Vikram Seth's acclaimed but mammoth novel A Suitable Boy has been on my bookshelves since it was published in 1993 and for the past three decades it's been staring back at me in rebuke.
I've taken it down a few times, with the intention of actually reading it, but I've always caved in, mainly because it runs to 1,350 pages and I simply haven't been able to face the prospect of such a long haul.
Now, though, it's been adapted into six hour-long episodes by Andrew Davies, the man who performed a similar feat with War and Peace a couple of years back. So you can wallow in A Suitable Boy (BBC1) for the next five Sunday nights as university student Lata discovers that the path to true love doesn't run as smoothly as she would like.
That's because she belongs to a Hindu family in post-independence India and the object of her affections is a dashing young Muslim - and, thus, a most unsuitable boy as far as her mother and other Hindu elders are concerned.
The series has an entirely Indian cast, yet it has all the hallmarks of a BBC production: lavish sets, spectacular visuals and the fact that the dialogue is almost completely in English, with snippets of Urdu and Hindi as fitful gestures towards authenticity.
It's hard not to be reminded of that landmark 1980s ITV series The Jewel in the Crown or, indeed, of The Far Pavilions from the same period, though both of those had more interesting characters (and actors) than the somewhat wan lot that were to be encountered in the opening instalment of A Suitable Boy.
In short, I was underwhelmed, despite the spirited playing of Tanya Maniktala as Lata and Danesh Razvi as her unsuitable admirer. The best I can say about it is that at least it's not The Luminaries, with which the BBC tortured us on recent Sunday nights.
Anthony (BBC1) was something else, though, a wrenching imagining of the life of Merseyside 18-year-old Anthony Walker, who was murdered in a local park by racist thugs in July 2005.
The murder was depicted with dreadful impact in the film's second half, but creator and screenwriter Jimmy McGovern chose to begin with a what-if scenario in which the sweet-natured Anthony was a 25-year-old lawyer doing good for people around him. Then it tracked him back through the years in which he met teacher Katherine, married her and had a baby daughter, and back further until the ghastly night in question.
This could all have been contrived and soppy, with Anthony depicted as a saintly figure, but McGovern (Cracker, Hillsborough, The Street, Broken) is far too good a writer to opt for easy sentimentality. The people he offered to us were as complicated and flawed as all of us are. There were tremendous performances from Toheeb Jimoh as Anthony, Rakie Ayola as mother Gee and Julia Brown as Katherine. This was yet another outstanding drama from McGovern.
Speaking of television drama, I'm cheered that Normal People has got four Emmy nominations but, like most other observers, I'm baffled that Daisy Edgar-Jones's wonderful playing of Marianne wasn't acknowledged in the best actress category.
However, she's in good company. The marvellous Rhea Seehorn, so crucial to the success of Better Call Saul, has never been nominated for an Emmy, despite all the other Emmys lavished on that show down through the years. Nor, this year, were Toni Collette and Merritt Wever for Unbelievable. Go figure.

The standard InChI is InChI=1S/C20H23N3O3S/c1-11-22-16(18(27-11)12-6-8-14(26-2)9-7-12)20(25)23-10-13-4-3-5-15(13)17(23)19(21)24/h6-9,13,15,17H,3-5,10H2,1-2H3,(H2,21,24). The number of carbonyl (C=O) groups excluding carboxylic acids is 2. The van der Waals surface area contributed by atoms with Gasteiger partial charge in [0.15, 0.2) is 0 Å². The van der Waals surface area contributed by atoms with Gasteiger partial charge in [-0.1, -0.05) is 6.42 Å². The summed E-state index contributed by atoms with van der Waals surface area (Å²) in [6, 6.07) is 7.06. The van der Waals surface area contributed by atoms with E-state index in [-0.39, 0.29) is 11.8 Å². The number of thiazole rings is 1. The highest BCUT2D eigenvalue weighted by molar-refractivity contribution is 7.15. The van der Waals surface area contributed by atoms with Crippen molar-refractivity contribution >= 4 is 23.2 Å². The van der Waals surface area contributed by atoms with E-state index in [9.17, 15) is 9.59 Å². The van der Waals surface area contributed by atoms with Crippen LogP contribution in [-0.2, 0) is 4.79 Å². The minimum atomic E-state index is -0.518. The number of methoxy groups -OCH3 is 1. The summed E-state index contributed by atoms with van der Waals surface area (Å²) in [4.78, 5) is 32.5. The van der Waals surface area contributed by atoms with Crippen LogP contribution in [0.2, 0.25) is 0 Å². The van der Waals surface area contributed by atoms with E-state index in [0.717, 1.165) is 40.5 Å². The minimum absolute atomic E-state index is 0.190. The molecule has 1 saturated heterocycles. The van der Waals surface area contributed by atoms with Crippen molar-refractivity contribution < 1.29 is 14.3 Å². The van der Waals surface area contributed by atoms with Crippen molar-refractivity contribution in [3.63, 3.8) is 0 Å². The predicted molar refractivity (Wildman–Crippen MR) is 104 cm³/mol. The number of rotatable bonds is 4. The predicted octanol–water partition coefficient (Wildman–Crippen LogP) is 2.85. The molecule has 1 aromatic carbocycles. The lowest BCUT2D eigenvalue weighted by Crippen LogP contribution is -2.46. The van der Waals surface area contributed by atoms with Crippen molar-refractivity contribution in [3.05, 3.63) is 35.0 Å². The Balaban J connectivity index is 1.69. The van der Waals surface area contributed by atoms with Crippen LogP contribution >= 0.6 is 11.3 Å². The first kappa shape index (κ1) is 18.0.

The Young Offenders (RTÉ1/BBC1) is back for a third season and I wish I liked it as much as its admirers - indeed, most British critics deeming it the most hilariously Irish TV comedy since... well, since Derry Girls, which I've never been mad about either.
Yes, there's some knockabout fun to be had from The Young Offenders, but the set-ups are so implausible and the slapstick is so crudely executed that you keep thinking it could all be so much better. But don't mind me.
Still, it's a lot jollier than Ghosts (RTÉ2), a sitcom acquired from the BBC, who were probably glad to get rid of it, as it sank without trace across the water last year. Made by the people behind Horrible Histories, it's a witless farrago of bad jokes performed badly by bad actors.
And what are we to make of Gay Byrne's Late Late Moments (RTÉ1)? There were many such memorable encounters down through the decades, but none of them featured here, unless you count Gaybo simpering over Sinead O'Connor in 1990 and recalling a previous show in which "you fell for me". "Well, I think it was vice versa, Gay", she retorted.
That wasn't bad, but we also had to endure an interview with preening Kerry footballer Pat Spillane, humdrum chats with Brendan Gleeson and Maeve Binchy and some hoofing from Michael Flatley and Jean Butler. "Golden nuggets", the voiceover called these various segments. Leaden, more like. Younger viewers must have been wondering what had been the big deal about Gay Byrne.
In the engrossing Nazi sa Ghaeltacht (BBC2), Caoimhin MagAoidh was in south-west Donegal, trying to find out whether German Celtic studies professor Ludwig Mühlhausen had used an academic sojourn there in 1937 to spy for the Nazis. By the end of the film, I learned that he certainly had.
The final instalment of The Rise of the Murdoch Dynasty (BBC2) was mainly about Fox News and about Rupert Murdoch's favouring of Donald Trump in 2016. Riveting, if frightening, stuff.